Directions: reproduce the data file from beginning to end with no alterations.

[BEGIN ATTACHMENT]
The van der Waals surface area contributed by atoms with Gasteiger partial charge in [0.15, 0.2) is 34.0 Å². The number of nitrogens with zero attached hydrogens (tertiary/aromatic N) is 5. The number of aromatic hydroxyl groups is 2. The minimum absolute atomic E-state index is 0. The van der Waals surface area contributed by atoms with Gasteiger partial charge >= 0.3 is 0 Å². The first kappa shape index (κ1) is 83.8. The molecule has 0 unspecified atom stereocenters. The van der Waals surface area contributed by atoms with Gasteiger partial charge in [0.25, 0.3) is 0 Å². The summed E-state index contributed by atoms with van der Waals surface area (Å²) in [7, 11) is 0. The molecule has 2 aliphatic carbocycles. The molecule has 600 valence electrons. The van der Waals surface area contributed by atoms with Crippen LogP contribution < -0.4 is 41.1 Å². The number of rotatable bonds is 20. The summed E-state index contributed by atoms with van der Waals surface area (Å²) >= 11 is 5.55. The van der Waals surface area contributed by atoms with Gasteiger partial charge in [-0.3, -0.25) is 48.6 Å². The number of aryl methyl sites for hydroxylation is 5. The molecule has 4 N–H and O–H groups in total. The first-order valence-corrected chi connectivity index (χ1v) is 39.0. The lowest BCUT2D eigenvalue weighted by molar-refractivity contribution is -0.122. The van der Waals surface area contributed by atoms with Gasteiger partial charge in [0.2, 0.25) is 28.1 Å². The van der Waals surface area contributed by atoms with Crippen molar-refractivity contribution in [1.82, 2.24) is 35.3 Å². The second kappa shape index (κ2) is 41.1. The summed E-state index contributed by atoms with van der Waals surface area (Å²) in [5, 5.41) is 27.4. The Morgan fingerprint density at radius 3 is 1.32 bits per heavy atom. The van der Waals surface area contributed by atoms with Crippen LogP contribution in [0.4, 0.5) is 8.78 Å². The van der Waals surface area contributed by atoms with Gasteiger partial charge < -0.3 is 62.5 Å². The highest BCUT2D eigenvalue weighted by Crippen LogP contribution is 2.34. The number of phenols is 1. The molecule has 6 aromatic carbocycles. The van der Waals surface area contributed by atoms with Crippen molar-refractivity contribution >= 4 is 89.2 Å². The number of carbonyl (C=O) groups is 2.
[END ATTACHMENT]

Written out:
The van der Waals surface area contributed by atoms with Gasteiger partial charge in [0.15, 0.2) is 34.0 Å². The number of nitrogens with zero attached hydrogens (tertiary/aromatic N) is 5. The number of aromatic hydroxyl groups is 2. The minimum absolute atomic E-state index is 0. The van der Waals surface area contributed by atoms with Gasteiger partial charge >= 0.3 is 0 Å². The first kappa shape index (κ1) is 83.8. The molecule has 0 unspecified atom stereocenters. The van der Waals surface area contributed by atoms with Gasteiger partial charge in [0.25, 0.3) is 0 Å². The summed E-state index contributed by atoms with van der Waals surface area (Å²) in [7, 11) is 0. The molecule has 2 aliphatic carbocycles. The molecule has 600 valence electrons. The van der Waals surface area contributed by atoms with Crippen LogP contribution < -0.4 is 41.1 Å². The number of rotatable bonds is 20. The summed E-state index contributed by atoms with van der Waals surface area (Å²) >= 11 is 5.55. The van der Waals surface area contributed by atoms with Gasteiger partial charge in [-0.3, -0.25) is 48.6 Å². The number of aryl methyl sites for hydroxylation is 5. The molecule has 4 N–H and O–H groups in total. The first-order valence-corrected chi connectivity index (χ1v) is 39.0. The lowest BCUT2D eigenvalue weighted by molar-refractivity contribution is -0.122. The van der Waals surface area contributed by atoms with Gasteiger partial charge in [0.2, 0.25) is 28.1 Å². The van der Waals surface area contributed by atoms with Crippen molar-refractivity contribution in [1.82, 2.24) is 35.3 Å². The second kappa shape index (κ2) is 41.1. The summed E-state index contributed by atoms with van der Waals surface area (Å²) in [5, 5.41) is 27.4. The Morgan fingerprint density at radius 3 is 1.32 bits per heavy atom. The van der Waals surface area contributed by atoms with Crippen LogP contribution in [0.4, 0.5) is 8.78 Å². The van der Waals surface area contributed by atoms with Gasteiger partial charge < -0.3 is 62.5 Å². The highest BCUT2D eigenvalue weighted by Crippen LogP contribution is 2.34. The number of phenols is 1. The molecule has 6 aromatic carbocycles. The van der Waals surface area contributed by atoms with Crippen molar-refractivity contribution >= 4 is 89.2 Å². The number of carbonyl (C=O) groups is 2.